While you are no doubt more than familiar with the euro, the currency used by several different European countries, you may never have heard of French Guiana before. It isn’t a particularly well-known part of the world. It’s sometimes referred to as Guiana, and in fact this is its proper name. However as an overseas region of France, many refer to it as French Guiana.
Since Guiana is essentially a part of France, even though it is many hundreds of miles (and then some) away from it, it uses the euro as its official currency. The euro is split into 100 euro cents, although these are normally simply referred to as cents. There are a number of coins available that are denominated in cents. These go through the one cent coins up through the five, 10, 20 and 50 cent coins. In addition you might also see and use the one euro coin along with the two euro coin.
There are a variety of banknotes available for this currency as well. However it is often the case that the smaller ones are far more commonly-used than the bigger ones. The less-common ones are the €100, €200 and €500 banknotes. As you can imagine some outlets don’t like to change these, and there is the potential these can be more commonly forged, so people do like to be careful. The more frequently-used notes are the €10, €20 and €50 euro notes.
French Guiana has used the euro ever since it came into use in France. While it goes by a different name it is essentially viewed as a part of France and therefore comes under the European Union as well.
This is pretty easy to do before you leave home, as you might well assume. The one thing you do have to focus on is getting a decent exchange rate. No two bureaux de change are likely to provide the same rate, and the rates might differ depending on how much you would like to convert. As such you should shop around and consider how much cash you would like to take with you. The good news is cash isn’t too hard to come by once you are in French Guiana. The main areas, including Kourou and Cayenne, will offer cash machines that are quite easy to find. Less well-populated areas might present problems but on the whole cash is easy to access when need be.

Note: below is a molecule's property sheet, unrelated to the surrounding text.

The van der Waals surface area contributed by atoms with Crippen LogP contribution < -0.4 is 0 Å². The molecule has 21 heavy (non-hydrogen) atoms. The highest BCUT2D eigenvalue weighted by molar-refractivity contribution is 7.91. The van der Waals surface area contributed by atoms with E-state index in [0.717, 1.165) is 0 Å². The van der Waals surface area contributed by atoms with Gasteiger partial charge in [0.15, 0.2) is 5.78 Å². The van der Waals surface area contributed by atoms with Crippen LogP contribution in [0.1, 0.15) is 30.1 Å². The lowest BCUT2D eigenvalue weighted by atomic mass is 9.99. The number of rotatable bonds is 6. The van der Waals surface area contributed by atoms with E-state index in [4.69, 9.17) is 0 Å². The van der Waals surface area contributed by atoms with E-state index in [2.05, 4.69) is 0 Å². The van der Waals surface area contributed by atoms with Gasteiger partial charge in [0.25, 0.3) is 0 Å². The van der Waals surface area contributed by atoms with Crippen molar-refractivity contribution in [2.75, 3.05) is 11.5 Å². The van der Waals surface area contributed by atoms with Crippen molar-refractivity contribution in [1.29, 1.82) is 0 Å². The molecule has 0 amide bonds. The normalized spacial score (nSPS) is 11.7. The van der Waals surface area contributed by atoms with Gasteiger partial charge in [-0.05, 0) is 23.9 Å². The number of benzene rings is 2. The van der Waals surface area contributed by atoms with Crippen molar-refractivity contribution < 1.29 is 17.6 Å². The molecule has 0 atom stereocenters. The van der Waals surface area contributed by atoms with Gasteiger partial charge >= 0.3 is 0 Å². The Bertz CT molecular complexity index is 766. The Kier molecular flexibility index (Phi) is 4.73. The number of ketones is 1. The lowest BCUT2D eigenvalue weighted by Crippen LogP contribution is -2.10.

You can take traveller’s cheques with you to exchange once you are there, but they are not as easily cashed in as cash machines are to find. You’ll very likely only be able to do so in the main areas. If you do take traveller’s cheques make sure you keep a note of the serial numbers in case they should go missing and need to be replaced. Furthermore make sure you get them in euros to make them as easy as possible to exchange.
Finally you can use credit cards in French Guiana as well. Most regular and well-known cards will be accepted in many different places.
All you need here is a decent currency converter you can rely on. This is easy enough to find if you look around online and they’re all free to use. The better ones are updated every few minutes, so if you want a current rate look for one that does this. While it won’t be the same rate a bureau de change will offer you for exchanging your cash for the euro, it does at least give you a rough idea of how many euros you’ll get for your trouble.
Sometimes you might want to learn more about a particular area or country prior to going there. In this case the best site to visit is the UK government site, since this has updated travel information and advice on hundreds of countries and islands around the world. The link for French Guiana is at https://www.gov.uk/foreign-travel-advice/french-guiana.